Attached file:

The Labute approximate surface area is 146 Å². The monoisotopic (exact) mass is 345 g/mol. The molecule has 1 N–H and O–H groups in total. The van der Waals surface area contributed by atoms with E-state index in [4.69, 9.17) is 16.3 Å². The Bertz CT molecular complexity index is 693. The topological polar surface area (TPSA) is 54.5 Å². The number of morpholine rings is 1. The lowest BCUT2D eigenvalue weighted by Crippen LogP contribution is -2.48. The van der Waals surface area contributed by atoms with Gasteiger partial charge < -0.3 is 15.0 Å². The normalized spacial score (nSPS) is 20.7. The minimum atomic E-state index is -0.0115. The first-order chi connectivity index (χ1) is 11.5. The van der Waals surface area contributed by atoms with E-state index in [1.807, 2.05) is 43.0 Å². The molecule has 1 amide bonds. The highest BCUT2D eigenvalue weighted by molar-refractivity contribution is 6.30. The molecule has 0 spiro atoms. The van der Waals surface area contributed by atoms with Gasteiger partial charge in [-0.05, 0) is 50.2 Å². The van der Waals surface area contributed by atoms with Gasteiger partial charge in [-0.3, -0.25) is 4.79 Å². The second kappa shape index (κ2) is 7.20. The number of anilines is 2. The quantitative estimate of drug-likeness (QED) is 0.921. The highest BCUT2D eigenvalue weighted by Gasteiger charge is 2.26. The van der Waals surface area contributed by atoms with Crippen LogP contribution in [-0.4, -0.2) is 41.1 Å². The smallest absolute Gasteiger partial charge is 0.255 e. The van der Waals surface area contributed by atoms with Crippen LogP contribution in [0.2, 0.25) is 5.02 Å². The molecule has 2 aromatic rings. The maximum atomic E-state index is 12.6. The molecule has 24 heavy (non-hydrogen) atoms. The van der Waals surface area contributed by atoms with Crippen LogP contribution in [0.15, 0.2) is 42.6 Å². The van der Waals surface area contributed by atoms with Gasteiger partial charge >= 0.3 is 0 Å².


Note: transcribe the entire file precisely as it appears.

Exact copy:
The Labute approximate surface area is 146 Å². The monoisotopic (exact) mass is 345 g/mol. The molecule has 1 N–H and O–H groups in total. The van der Waals surface area contributed by atoms with E-state index in [4.69, 9.17) is 16.3 Å². The Bertz CT molecular complexity index is 693. The topological polar surface area (TPSA) is 54.5 Å². The number of morpholine rings is 1. The lowest BCUT2D eigenvalue weighted by Crippen LogP contribution is -2.48. The van der Waals surface area contributed by atoms with Gasteiger partial charge < -0.3 is 15.0 Å². The normalized spacial score (nSPS) is 20.7. The minimum atomic E-state index is -0.0115. The first-order chi connectivity index (χ1) is 11.5. The van der Waals surface area contributed by atoms with E-state index in [1.807, 2.05) is 43.0 Å². The molecule has 1 amide bonds. The highest BCUT2D eigenvalue weighted by molar-refractivity contribution is 6.30. The molecule has 0 spiro atoms. The van der Waals surface area contributed by atoms with Gasteiger partial charge in [-0.05, 0) is 50.2 Å². The van der Waals surface area contributed by atoms with Gasteiger partial charge in [-0.3, -0.25) is 4.79 Å². The second kappa shape index (κ2) is 7.20. The number of anilines is 2. The quantitative estimate of drug-likeness (QED) is 0.921. The highest BCUT2D eigenvalue weighted by Gasteiger charge is 2.26. The van der Waals surface area contributed by atoms with Crippen LogP contribution in [-0.4, -0.2) is 41.1 Å². The smallest absolute Gasteiger partial charge is 0.255 e. The van der Waals surface area contributed by atoms with Crippen LogP contribution in [0.2, 0.25) is 5.02 Å². The molecule has 2 aromatic rings. The maximum atomic E-state index is 12.6. The molecule has 24 heavy (non-hydrogen) atoms. The van der Waals surface area contributed by atoms with Crippen LogP contribution in [0.15, 0.2) is 42.6 Å². The van der Waals surface area contributed by atoms with Gasteiger partial charge >= 0.3 is 0 Å².